Humans of Vermont Shines Spotlight on Locals

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Humans of Vermont Shines Spotlight on Locals

By Wendy Walcoff

Last spring, three Middlebury seniors started Humans of Vermont, an independent study modeled after the popular Humans of New York, created in 2010  by Brandon Stanton.

Traveling to different parts of the state, these students began to collect the stories and photos of various Vermonters and posted them on Facebook. As the desire to drive beyond Middlebury College and listen to the people of Vermont grew, the page quickly accumulated ‘likes’. This year, the project is run by Wendy Walcoff ’16.5, Olivia Wiggins ’18.5, Emily Robinson ’18.5, and Grace Levin ’18.5.

Each weekend, they make their way to a new destination; a harvest fair, an apple orchard, a small town’s main street. With questions ranging from, “What is a moment in your life you would like to return to?” to “What is something that you have learned recently?” or even “Have you ever been in love?” the conversations begin beneath the surface for both listener and speaker. As it turns out, people want to be heard.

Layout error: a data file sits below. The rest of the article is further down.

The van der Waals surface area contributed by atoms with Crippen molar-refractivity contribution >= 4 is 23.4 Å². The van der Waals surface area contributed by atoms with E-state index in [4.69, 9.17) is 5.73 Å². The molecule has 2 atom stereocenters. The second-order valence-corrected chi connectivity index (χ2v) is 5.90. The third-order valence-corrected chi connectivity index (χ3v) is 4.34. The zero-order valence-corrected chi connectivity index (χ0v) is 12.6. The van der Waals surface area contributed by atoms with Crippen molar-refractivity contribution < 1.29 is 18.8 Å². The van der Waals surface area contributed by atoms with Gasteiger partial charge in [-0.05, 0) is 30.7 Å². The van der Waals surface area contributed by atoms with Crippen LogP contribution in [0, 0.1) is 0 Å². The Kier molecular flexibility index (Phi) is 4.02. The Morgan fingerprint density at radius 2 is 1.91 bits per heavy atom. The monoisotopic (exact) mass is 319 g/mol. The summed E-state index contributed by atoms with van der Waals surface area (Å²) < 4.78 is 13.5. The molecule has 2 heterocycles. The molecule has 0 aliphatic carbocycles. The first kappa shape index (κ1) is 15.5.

At a recent harvest fair in Bristol, Vermont, Humans of Vermont spoke with a blacksmith, a local band, a fireman, a family of four, a jeweler and many other attendees. ​One woman, Ellen Spring, a print maker and mother of two teenage girls, opened up immediately upon being asked about her artwork.

“I say, somewhat facetiously, that I’m kind of doing what I’ve been doing since I was eight years old,” Ellen laughed, pointing to her colorful shirts with vegetable block-prints. Without much prompting, she began speaking of her passion, her family and the ideas that ground her.

“It hasn’t always been incredibly clear to me what my path should be,” She articulated. “It was just that choices were made easier because I felt like it was okay to choose happiness.  When I first got out of art school it was kind of like..ah I guess I have to go to New York because that’s where artists go. But I didn’t really want to go to New York. And then I thought: ‘Oh, I don’t have to!’”
Ellen recalled her decisions with ease, and her words spoke directly to the eager ears of those college students persisting under the pressure of the job hunt.

“It’s okay to choose to follow your heart.  I didn’t go into this thinking ‘I’m gonna be rich.’ But it’s a living, and I’ve been doing it for 30 something years now. And I still love it.  That’s kind of what has always kept me going: that I feel really lucky to get up every morning and do something I love.”

As the collection of stories builds, The Campus will feature excerpts from the people and places gathered by Humans of Vermont.  A reminder to share, to listen, and that sometimes all you have to do is ask.

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